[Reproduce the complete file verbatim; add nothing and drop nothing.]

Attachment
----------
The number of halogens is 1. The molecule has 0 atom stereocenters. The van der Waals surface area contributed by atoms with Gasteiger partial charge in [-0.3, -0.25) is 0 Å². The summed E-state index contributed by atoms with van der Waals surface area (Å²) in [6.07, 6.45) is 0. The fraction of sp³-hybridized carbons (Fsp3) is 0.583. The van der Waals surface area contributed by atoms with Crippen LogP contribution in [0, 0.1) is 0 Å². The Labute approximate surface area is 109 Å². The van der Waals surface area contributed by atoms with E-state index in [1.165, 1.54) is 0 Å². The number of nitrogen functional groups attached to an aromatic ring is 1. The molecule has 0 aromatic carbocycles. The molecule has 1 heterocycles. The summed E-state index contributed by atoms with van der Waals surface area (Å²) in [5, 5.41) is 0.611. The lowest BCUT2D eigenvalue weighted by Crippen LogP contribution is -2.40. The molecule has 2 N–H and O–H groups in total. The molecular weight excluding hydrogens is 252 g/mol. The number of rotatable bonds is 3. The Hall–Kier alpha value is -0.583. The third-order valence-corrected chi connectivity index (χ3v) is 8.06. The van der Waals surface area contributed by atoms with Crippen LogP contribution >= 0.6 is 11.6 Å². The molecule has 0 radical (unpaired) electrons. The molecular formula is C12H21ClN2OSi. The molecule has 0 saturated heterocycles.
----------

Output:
The number of halogens is 1. The molecule has 0 atom stereocenters. The van der Waals surface area contributed by atoms with Gasteiger partial charge in [-0.3, -0.25) is 0 Å². The summed E-state index contributed by atoms with van der Waals surface area (Å²) in [6.07, 6.45) is 0. The fraction of sp³-hybridized carbons (Fsp3) is 0.583. The van der Waals surface area contributed by atoms with Crippen LogP contribution in [0, 0.1) is 0 Å². The Labute approximate surface area is 109 Å². The van der Waals surface area contributed by atoms with E-state index in [1.165, 1.54) is 0 Å². The number of nitrogen functional groups attached to an aromatic ring is 1. The molecule has 0 aromatic carbocycles. The molecule has 1 heterocycles. The summed E-state index contributed by atoms with van der Waals surface area (Å²) in [5, 5.41) is 0.611. The lowest BCUT2D eigenvalue weighted by Crippen LogP contribution is -2.40. The molecule has 2 N–H and O–H groups in total. The molecular weight excluding hydrogens is 252 g/mol. The number of rotatable bonds is 3. The Hall–Kier alpha value is -0.583. The third-order valence-corrected chi connectivity index (χ3v) is 8.06. The van der Waals surface area contributed by atoms with Crippen LogP contribution >= 0.6 is 11.6 Å². The molecule has 0 radical (unpaired) electrons. The molecular formula is C12H21ClN2OSi. The molecule has 0 saturated heterocycles.